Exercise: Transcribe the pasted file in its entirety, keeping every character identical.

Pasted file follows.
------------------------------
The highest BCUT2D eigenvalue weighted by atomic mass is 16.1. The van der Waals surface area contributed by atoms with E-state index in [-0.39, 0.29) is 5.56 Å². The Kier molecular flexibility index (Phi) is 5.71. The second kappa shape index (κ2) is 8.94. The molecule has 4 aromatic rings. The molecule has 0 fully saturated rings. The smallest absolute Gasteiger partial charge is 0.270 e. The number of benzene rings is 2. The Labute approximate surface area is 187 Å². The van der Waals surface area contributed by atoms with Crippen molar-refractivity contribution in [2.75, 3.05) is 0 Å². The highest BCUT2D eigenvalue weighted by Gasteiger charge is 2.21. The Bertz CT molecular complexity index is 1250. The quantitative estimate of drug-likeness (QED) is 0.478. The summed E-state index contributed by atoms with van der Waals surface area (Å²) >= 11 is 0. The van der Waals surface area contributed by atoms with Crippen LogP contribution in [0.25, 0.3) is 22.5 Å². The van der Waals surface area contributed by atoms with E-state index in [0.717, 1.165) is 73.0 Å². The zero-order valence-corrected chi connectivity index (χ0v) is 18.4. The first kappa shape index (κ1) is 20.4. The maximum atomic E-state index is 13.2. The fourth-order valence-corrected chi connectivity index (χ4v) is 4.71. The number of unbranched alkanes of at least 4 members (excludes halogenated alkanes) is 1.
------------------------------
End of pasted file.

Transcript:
The highest BCUT2D eigenvalue weighted by atomic mass is 16.1. The van der Waals surface area contributed by atoms with E-state index in [-0.39, 0.29) is 5.56 Å². The Kier molecular flexibility index (Phi) is 5.71. The second kappa shape index (κ2) is 8.94. The molecule has 4 aromatic rings. The molecule has 0 fully saturated rings. The smallest absolute Gasteiger partial charge is 0.270 e. The number of benzene rings is 2. The Labute approximate surface area is 187 Å². The van der Waals surface area contributed by atoms with Crippen molar-refractivity contribution in [2.75, 3.05) is 0 Å². The highest BCUT2D eigenvalue weighted by Gasteiger charge is 2.21. The Bertz CT molecular complexity index is 1250. The quantitative estimate of drug-likeness (QED) is 0.478. The summed E-state index contributed by atoms with van der Waals surface area (Å²) >= 11 is 0. The van der Waals surface area contributed by atoms with Crippen LogP contribution in [0.25, 0.3) is 22.5 Å². The van der Waals surface area contributed by atoms with E-state index in [0.717, 1.165) is 73.0 Å². The zero-order valence-corrected chi connectivity index (χ0v) is 18.4. The first kappa shape index (κ1) is 20.4. The maximum atomic E-state index is 13.2. The fourth-order valence-corrected chi connectivity index (χ4v) is 4.71. The number of unbranched alkanes of at least 4 members (excludes halogenated alkanes) is 1.